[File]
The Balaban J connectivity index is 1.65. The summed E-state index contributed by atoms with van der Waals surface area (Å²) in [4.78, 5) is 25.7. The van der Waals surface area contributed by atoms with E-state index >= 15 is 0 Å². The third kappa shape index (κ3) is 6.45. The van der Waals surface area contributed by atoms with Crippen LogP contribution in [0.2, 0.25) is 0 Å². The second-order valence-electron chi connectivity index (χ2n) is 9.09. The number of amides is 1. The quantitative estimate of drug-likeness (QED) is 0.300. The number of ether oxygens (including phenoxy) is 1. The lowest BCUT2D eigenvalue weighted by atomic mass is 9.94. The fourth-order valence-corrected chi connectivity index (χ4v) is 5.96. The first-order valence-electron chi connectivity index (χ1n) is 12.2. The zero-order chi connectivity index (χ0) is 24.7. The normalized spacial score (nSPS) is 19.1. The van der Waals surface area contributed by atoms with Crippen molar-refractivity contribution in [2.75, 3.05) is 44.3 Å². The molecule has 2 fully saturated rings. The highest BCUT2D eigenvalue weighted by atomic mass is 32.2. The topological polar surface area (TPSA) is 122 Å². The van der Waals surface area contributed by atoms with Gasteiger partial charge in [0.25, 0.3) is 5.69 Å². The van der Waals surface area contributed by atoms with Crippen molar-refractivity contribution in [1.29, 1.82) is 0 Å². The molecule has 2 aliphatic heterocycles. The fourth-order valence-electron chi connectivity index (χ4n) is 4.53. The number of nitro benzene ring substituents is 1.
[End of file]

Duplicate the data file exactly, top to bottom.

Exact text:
The Balaban J connectivity index is 1.65. The summed E-state index contributed by atoms with van der Waals surface area (Å²) in [4.78, 5) is 25.7. The van der Waals surface area contributed by atoms with E-state index >= 15 is 0 Å². The third kappa shape index (κ3) is 6.45. The van der Waals surface area contributed by atoms with Crippen LogP contribution in [0.2, 0.25) is 0 Å². The second-order valence-electron chi connectivity index (χ2n) is 9.09. The number of amides is 1. The quantitative estimate of drug-likeness (QED) is 0.300. The number of ether oxygens (including phenoxy) is 1. The lowest BCUT2D eigenvalue weighted by atomic mass is 9.94. The fourth-order valence-corrected chi connectivity index (χ4v) is 5.96. The first-order valence-electron chi connectivity index (χ1n) is 12.2. The zero-order chi connectivity index (χ0) is 24.7. The normalized spacial score (nSPS) is 19.1. The van der Waals surface area contributed by atoms with Crippen molar-refractivity contribution in [2.75, 3.05) is 44.3 Å². The molecule has 2 fully saturated rings. The highest BCUT2D eigenvalue weighted by atomic mass is 32.2. The topological polar surface area (TPSA) is 122 Å². The van der Waals surface area contributed by atoms with Gasteiger partial charge in [0.25, 0.3) is 5.69 Å². The van der Waals surface area contributed by atoms with Crippen molar-refractivity contribution in [1.29, 1.82) is 0 Å². The molecule has 2 aliphatic heterocycles. The fourth-order valence-electron chi connectivity index (χ4n) is 4.53. The number of nitro benzene ring substituents is 1.